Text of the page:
Meaghan McRae, Anatomical Skull Pendant, solid sterling silver, photo: artist. The gnarly, gritty, detailed skull is part of the Vanitas collection. “Skulls have been used by ancients Roman, warriors, early biker clubs, and good ol’ rock ’n’ rollers as a symbol that they do not fear death, and because of that are free,” says McRae.

Then the pandemic hit. As the weeks went by and everything seemed to be falling apart, she said, “Fuck this. I’m going to make the stuff that I want to make.” She started by designing a collection based on the Dutch vanitas still-life paintings that portrayed vases of flowers along with rotting apples, burning candles, and skulls. The message: “Life is fleeting and you’re gonna die, so go do something.” She added elements to her designs, drawing from classic tattoos, old pin-up images, DIY punk, and the jewelry worn by famous rockers. Thus started her rock ’n’ roll jewelry: pendants with daggers, flaming hearts, and IUDs, and rings with skulls, hot lips, and wild roses.

Meaghan McRae, Hot Lips Ring
Meaghan McRae, (left) Keith Skull Ring, (right) Hot Lips Ring, photo: artist. These are carved by hand in wax because “3D prints just don’t get the same fluid lines those lips deserve,” says McRae.

These pieces are based on the fierce and determined approach to life in the music and subcultures that she loves. Some of these symbols—skulls and daggers, for example—have become cheap, mass-produced, widely available at shopping malls. McRae wanted to take the designs back to a slow, careful, detailed, even tedious production, by hand, by herself. Like her best-selling middle finger pendant, it was a “fuck this” to what she should do and an embrace of what she wanted—needed—to do. “I want to make jewelry and I want to make my jewelry,” she emphasizes. “I want my actual personality on display. Even though all of this shitty stuff was going on in the world and I didn’t know where money was coming from, I was just so stoked to be carving these mini sculptures that were finally an expression of me.”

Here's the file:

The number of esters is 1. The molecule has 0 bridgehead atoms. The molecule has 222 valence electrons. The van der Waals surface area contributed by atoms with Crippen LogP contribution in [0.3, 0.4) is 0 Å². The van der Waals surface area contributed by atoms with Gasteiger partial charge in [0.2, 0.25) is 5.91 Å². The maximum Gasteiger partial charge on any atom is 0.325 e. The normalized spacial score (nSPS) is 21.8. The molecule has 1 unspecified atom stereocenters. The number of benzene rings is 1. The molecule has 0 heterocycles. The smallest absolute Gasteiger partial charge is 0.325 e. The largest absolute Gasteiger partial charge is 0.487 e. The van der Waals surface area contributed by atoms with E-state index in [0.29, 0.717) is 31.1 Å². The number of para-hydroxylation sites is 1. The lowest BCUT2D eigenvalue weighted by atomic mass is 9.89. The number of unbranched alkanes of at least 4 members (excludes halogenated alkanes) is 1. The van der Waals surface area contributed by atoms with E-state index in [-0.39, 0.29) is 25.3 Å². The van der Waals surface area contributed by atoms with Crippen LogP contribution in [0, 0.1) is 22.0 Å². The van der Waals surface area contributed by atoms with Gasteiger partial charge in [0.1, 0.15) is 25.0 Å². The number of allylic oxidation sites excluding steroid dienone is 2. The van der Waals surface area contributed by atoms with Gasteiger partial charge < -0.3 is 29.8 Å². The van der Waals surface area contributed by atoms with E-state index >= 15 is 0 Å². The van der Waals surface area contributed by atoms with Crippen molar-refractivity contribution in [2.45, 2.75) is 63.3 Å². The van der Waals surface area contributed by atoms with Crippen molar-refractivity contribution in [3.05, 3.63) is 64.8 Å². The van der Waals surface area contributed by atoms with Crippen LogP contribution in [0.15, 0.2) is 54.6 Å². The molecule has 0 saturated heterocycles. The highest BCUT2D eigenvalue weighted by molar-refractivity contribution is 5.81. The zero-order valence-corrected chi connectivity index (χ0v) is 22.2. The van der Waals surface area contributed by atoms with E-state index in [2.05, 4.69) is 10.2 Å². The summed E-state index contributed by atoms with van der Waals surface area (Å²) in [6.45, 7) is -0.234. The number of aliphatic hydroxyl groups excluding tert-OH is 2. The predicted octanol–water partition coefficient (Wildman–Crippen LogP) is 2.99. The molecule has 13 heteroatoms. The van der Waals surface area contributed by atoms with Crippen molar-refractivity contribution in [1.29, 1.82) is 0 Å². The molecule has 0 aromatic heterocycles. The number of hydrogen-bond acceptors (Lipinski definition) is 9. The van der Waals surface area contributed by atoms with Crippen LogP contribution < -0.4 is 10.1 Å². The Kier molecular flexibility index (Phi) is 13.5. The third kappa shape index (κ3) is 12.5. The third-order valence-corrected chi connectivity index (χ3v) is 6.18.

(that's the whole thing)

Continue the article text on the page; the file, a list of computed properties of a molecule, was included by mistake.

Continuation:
Meaghan McRae, Halibut Pendant
Meaghan McRae, Halibut Pendant, photo: artist. “I love it when clients go big!!” says McRae. Just under 3 inches (76 mm) round, the custom hand-carved pendant is a redesign of the client’s company logo done in formline: gigantic halibut with crashing ocean waves and a volcano erupting in the distance.

McRae has also kept a focus on the traditional Indigenous designs that mean so much to her: “I can’t imagine not doing either one.” She sees a clear commonality in her rock ’n’ roll work and in her Indigenous designs: “They both have a warrior vibe, making you feel powerful when you wear the jewelry.” She makes big, bold shapes using traditional elements, “pushing the bold,” as she puts it. She wants all of her pieces to be legible and “visually demanding” even from far away. The traditional art from her village was meant to be intimidating. “The animals,” McRae says, “they’re hardcore. They aren’t just beautiful. They could kill you. You aren’t bigger, better, stronger than them. We think we can take over the planet. They’re there to put us in our place. I like that vibe.”

Recently McRae participated in an Indigenous Artisan Market at an Indigenous art gallery. She took her pieces with traditional Indigenous designs as well as a few of the rock ’n’ roll ones. Buyers were really receptive to both. “I could have brought them all,” she said. “They ended up loving it. People are super welcoming.” And she learned from other Indigenous artisans who were there that skulls and daggers are traditionally part of Indigenous symbolism in the Pacific Northwest.

Politely, defiantly, McRae is now starting to merge her designs, placing traditional Indigenous carvings on her larger rock ’n’ roll pieces and making jewelry that is uniquely her. She says, “I hope to be part of a wave of artists pushing galleries and individuals to buy jewelry that is both strong in tradition and has room for the jewelry artist’s own voice.” She adds, “My voice as an artist is bold Indigenous jewelry. The kind of pieces that make the viewer say ‘that’s fuckin’ badass, man.’ Just like hearing Link Wray’s ‘Rumble.’”

McRae and her work, process, and inspiration can be found at both @lundenjewellery and @fireweedcarving. “I always let people know that there are both accounts,” she says. “That they come together.”

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[1] See Indigenous &: Tradition Meets Technology—Pat Pruitt on Industrial Aesthetics and Referencing Traditional Ones and Indigenous &: Having Roots to Grow in New Directions—Elias Not Afraid on Beading as Luxury.

[2] Also see the 2017 documentary, Rumble: The Indians Who Rocked The World directed by Catherine Bainbridge and co-directed by Alfonso Maiorana.


  • Carrie Yodanis

    Carrie Yodanis is a jeweler and sociologist. She makes and writes about jewelry as a way to share ideas about the social world. She’s a professor at the University of British Columbia, where she studies and teaches about art and inequality.